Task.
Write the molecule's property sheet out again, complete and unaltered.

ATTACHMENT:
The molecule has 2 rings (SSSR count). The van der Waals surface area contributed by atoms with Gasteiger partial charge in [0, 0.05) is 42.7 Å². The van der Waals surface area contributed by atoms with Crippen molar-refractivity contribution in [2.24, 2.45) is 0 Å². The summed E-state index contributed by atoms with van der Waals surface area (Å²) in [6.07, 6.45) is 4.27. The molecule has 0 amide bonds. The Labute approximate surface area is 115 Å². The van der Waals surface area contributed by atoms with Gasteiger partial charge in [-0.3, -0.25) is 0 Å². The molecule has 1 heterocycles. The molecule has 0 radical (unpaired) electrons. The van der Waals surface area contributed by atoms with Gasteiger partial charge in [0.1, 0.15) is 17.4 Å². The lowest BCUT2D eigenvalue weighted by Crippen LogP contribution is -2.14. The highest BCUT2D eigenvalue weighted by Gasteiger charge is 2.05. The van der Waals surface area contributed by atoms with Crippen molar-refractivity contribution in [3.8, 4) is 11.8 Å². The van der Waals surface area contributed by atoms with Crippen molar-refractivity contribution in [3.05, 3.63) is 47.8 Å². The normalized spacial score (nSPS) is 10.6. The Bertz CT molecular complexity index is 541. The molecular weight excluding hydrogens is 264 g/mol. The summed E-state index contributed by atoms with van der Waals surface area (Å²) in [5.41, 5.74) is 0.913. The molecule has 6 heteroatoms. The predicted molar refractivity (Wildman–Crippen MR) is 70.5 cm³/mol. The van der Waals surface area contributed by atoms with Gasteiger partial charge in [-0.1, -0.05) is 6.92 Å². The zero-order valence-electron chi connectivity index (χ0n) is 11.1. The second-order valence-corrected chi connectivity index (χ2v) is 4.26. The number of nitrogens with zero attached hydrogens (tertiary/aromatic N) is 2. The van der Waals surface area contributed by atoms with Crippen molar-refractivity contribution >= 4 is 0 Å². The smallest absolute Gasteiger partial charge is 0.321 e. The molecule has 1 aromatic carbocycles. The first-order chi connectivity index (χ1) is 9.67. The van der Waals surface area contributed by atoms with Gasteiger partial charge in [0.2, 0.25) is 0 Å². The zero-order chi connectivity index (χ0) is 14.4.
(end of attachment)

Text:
The molecule has 2 rings (SSSR count). The van der Waals surface area contributed by atoms with Gasteiger partial charge in [0, 0.05) is 42.7 Å². The van der Waals surface area contributed by atoms with Crippen molar-refractivity contribution in [2.24, 2.45) is 0 Å². The summed E-state index contributed by atoms with van der Waals surface area (Å²) in [6.07, 6.45) is 4.27. The molecule has 0 amide bonds. The Labute approximate surface area is 115 Å². The van der Waals surface area contributed by atoms with Gasteiger partial charge in [-0.3, -0.25) is 0 Å². The molecule has 1 heterocycles. The molecule has 0 radical (unpaired) electrons. The van der Waals surface area contributed by atoms with Gasteiger partial charge in [0.1, 0.15) is 17.4 Å². The lowest BCUT2D eigenvalue weighted by Crippen LogP contribution is -2.14. The highest BCUT2D eigenvalue weighted by Gasteiger charge is 2.05. The van der Waals surface area contributed by atoms with Crippen molar-refractivity contribution in [3.8, 4) is 11.8 Å². The van der Waals surface area contributed by atoms with Crippen molar-refractivity contribution in [3.05, 3.63) is 47.8 Å². The normalized spacial score (nSPS) is 10.6. The Bertz CT molecular complexity index is 541. The molecular weight excluding hydrogens is 264 g/mol. The summed E-state index contributed by atoms with van der Waals surface area (Å²) in [5.41, 5.74) is 0.913. The molecule has 6 heteroatoms. The predicted molar refractivity (Wildman–Crippen MR) is 70.5 cm³/mol. The van der Waals surface area contributed by atoms with Gasteiger partial charge in [-0.1, -0.05) is 6.92 Å². The zero-order valence-electron chi connectivity index (χ0n) is 11.1. The second-order valence-corrected chi connectivity index (χ2v) is 4.26. The number of nitrogens with zero attached hydrogens (tertiary/aromatic N) is 2. The van der Waals surface area contributed by atoms with Crippen molar-refractivity contribution >= 4 is 0 Å². The smallest absolute Gasteiger partial charge is 0.321 e. The molecule has 1 aromatic carbocycles. The first-order chi connectivity index (χ1) is 9.67. The van der Waals surface area contributed by atoms with Gasteiger partial charge in [0.2, 0.25) is 0 Å². The zero-order chi connectivity index (χ0) is 14.4.